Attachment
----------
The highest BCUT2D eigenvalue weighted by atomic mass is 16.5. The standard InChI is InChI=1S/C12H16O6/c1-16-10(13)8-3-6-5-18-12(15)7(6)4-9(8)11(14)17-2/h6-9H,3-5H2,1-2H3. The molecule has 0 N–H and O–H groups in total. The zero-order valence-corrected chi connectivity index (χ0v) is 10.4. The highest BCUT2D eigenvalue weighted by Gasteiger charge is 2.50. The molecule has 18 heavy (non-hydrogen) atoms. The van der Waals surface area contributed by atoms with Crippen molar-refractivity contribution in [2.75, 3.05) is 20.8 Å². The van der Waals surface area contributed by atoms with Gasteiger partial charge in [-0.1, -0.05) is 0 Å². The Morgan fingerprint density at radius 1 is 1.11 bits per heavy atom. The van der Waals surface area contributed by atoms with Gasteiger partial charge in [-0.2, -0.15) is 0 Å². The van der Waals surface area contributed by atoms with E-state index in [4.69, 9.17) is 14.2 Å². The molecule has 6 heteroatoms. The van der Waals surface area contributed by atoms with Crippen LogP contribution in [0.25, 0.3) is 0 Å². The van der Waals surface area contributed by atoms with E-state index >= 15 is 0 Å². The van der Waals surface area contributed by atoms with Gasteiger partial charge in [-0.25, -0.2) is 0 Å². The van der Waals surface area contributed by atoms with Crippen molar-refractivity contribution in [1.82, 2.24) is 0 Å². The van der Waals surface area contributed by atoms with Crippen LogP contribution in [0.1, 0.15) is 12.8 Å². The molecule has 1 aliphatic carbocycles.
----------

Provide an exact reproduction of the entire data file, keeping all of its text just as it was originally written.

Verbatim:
The highest BCUT2D eigenvalue weighted by atomic mass is 16.5. The standard InChI is InChI=1S/C12H16O6/c1-16-10(13)8-3-6-5-18-12(15)7(6)4-9(8)11(14)17-2/h6-9H,3-5H2,1-2H3. The molecule has 0 N–H and O–H groups in total. The zero-order valence-corrected chi connectivity index (χ0v) is 10.4. The highest BCUT2D eigenvalue weighted by Gasteiger charge is 2.50. The molecule has 18 heavy (non-hydrogen) atoms. The van der Waals surface area contributed by atoms with Crippen molar-refractivity contribution in [2.75, 3.05) is 20.8 Å². The van der Waals surface area contributed by atoms with Gasteiger partial charge in [-0.1, -0.05) is 0 Å². The Morgan fingerprint density at radius 1 is 1.11 bits per heavy atom. The van der Waals surface area contributed by atoms with Gasteiger partial charge in [-0.2, -0.15) is 0 Å². The van der Waals surface area contributed by atoms with E-state index in [4.69, 9.17) is 14.2 Å². The molecule has 6 heteroatoms. The van der Waals surface area contributed by atoms with Crippen LogP contribution in [0.25, 0.3) is 0 Å². The van der Waals surface area contributed by atoms with E-state index >= 15 is 0 Å². The van der Waals surface area contributed by atoms with Gasteiger partial charge in [-0.25, -0.2) is 0 Å². The van der Waals surface area contributed by atoms with Crippen molar-refractivity contribution in [1.82, 2.24) is 0 Å². The van der Waals surface area contributed by atoms with Crippen LogP contribution in [0.1, 0.15) is 12.8 Å². The molecule has 1 aliphatic carbocycles.